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We refer to them as third-year law students.


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We dislike it intensely, and it's not recognized as a noun by either Webster's New World College Dictionary or Merriam-Webster. Sounds like jargon, which we avoid.

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No hyphens in that use.

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We generally spell it out on first reference: former President Barack Obama's administration.

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None of those are actually words, so it's a little hard to decide a style for them. I'd follow our general advice that no hyphen is needed. But I'd also avoid most of those constructions.


sub- 


The rules in prefixes apply, but in general, no hyphen. Some examples:subbasement | submachine gun
subcommittee | suborbital
subculture | subtotal
subdivision | subzero

Answer

Generally we use the style preferred by the company, although there are exceptions. I've deleted the previous answer about CliffsNotes.
Here's the entry:


company names 


For a company's formal name, consult the New York Stock Exchange, Nasdaq or filings with the Securities and Exchange Commission.
Do not use a comma before Inc. or Ltd., even if it is included in the formal name.
You must include the full company name somewhere in the story. This ensures the story will be among the search results on major websites.
The formal name need not be used on first reference – for example, Costco is acceptable for Costco Wholesale Corp. – but it should be contained in the body of any story in which the subject matter could affect a company's business. For example, include the corporate name in a story on an earnings report, or in a story on a plane crash that could affect the airline's stock price. However, the corporate name might be irrelevant in a story about a political candidate's appearance at a local retail store.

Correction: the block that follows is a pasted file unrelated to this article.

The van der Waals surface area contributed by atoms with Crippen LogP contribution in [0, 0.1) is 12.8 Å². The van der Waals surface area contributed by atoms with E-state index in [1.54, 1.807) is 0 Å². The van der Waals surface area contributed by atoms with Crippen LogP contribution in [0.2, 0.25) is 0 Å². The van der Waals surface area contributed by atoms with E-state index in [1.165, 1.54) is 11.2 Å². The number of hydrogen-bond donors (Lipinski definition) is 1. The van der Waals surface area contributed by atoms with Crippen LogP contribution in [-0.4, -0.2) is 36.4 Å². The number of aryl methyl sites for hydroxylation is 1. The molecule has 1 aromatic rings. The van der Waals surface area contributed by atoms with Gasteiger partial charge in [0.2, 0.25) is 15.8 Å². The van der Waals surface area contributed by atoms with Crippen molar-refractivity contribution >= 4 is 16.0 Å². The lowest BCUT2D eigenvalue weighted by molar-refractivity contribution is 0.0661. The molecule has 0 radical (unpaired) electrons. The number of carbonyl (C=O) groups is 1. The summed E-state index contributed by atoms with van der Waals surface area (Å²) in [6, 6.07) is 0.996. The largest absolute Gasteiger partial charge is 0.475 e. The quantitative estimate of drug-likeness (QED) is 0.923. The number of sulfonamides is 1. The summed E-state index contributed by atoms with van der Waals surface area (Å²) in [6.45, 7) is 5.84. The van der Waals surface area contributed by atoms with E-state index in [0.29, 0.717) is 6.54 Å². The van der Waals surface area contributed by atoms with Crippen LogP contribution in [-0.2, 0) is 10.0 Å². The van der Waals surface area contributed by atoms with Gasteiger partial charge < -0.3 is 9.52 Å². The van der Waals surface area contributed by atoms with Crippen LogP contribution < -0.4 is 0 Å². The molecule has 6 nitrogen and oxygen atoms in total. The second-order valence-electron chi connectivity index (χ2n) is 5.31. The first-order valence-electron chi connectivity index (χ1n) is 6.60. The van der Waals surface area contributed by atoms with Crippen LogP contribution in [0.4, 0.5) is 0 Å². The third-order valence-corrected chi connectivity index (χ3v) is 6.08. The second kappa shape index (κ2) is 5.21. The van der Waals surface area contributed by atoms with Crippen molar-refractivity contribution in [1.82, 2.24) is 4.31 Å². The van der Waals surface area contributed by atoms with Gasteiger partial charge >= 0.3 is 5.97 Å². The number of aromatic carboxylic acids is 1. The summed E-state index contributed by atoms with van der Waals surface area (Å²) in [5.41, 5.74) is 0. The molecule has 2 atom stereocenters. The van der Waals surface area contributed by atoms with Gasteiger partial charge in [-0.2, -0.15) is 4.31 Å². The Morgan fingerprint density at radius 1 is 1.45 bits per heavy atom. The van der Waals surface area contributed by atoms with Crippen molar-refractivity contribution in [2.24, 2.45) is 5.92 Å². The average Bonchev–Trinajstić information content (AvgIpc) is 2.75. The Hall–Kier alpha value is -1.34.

If "The" is part of the formal company name it should be included. For example: The Walt Disney Co.
Generally, follow the spelling preferred by the company, but capitalize the first letter of company names in all uses: e.g., Adidas, Lululemon. Exceptions include company names such as eBay, which have a capital letter elsewhere in the name. However, company names should always be capitalized at the beginning of a sentence. For corporate news, AP may use the legal name from the Securities and Exchange Commission filing rather than a company's preference.
Do not use all-capital-letter names unless the letters are individually pronounced: BMW. Others should be uppercase and lowercase. Ikea, not IKEA; USA Today, not USA TODAY.
Do not use symbols such as exclamation points, plus signs or asterisks that form contrived spellings that might distract or confuse a reader. Use Yahoo, not Yahoo!; Toys R Us, not Toys "R" Us; E-Trade, not E*Trade.
Use an ampersand only if it is part of the company's formal name, but not otherwise in place of and.
Use the lowercase unless it is part of the company's formal name.


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We're using Baby Yoda.

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We use this dateline: TAIPEI, Taiwan  – Story starts here. 

Here's the entry:

China 


When used alone, it refers to the nation that includes the mainland, Hong Kong and Macao. Use China in mainland datelines; Hong Kong and Macao stand alone in datelines.
Use People's Republic of China, Communist China and mainland China only in direct quotations or when needed to distinguish the mainland and its government from Taiwan. Use Red China only in direct quotes.
For datelines on stories from the island of Taiwan, use the name of a community and Taiwan. In the body of a story, use Taiwan for references to the government based on the island. Use the formal name of the government, the Republic of China, when required for legal precision. See “One China” policy.

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From the Pronunciation Guide

Kyiv

KEE'-yeev

Capital of Ukraine (new spelling and pronunciation)

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From the Topical Guides

2019 Holiday Style Topical Guide

Spellings and definitions of terms associated with religious and cultural events around the turn of the year. Some are in the AP Stylebook; others are common usage in holiday stories transmitted...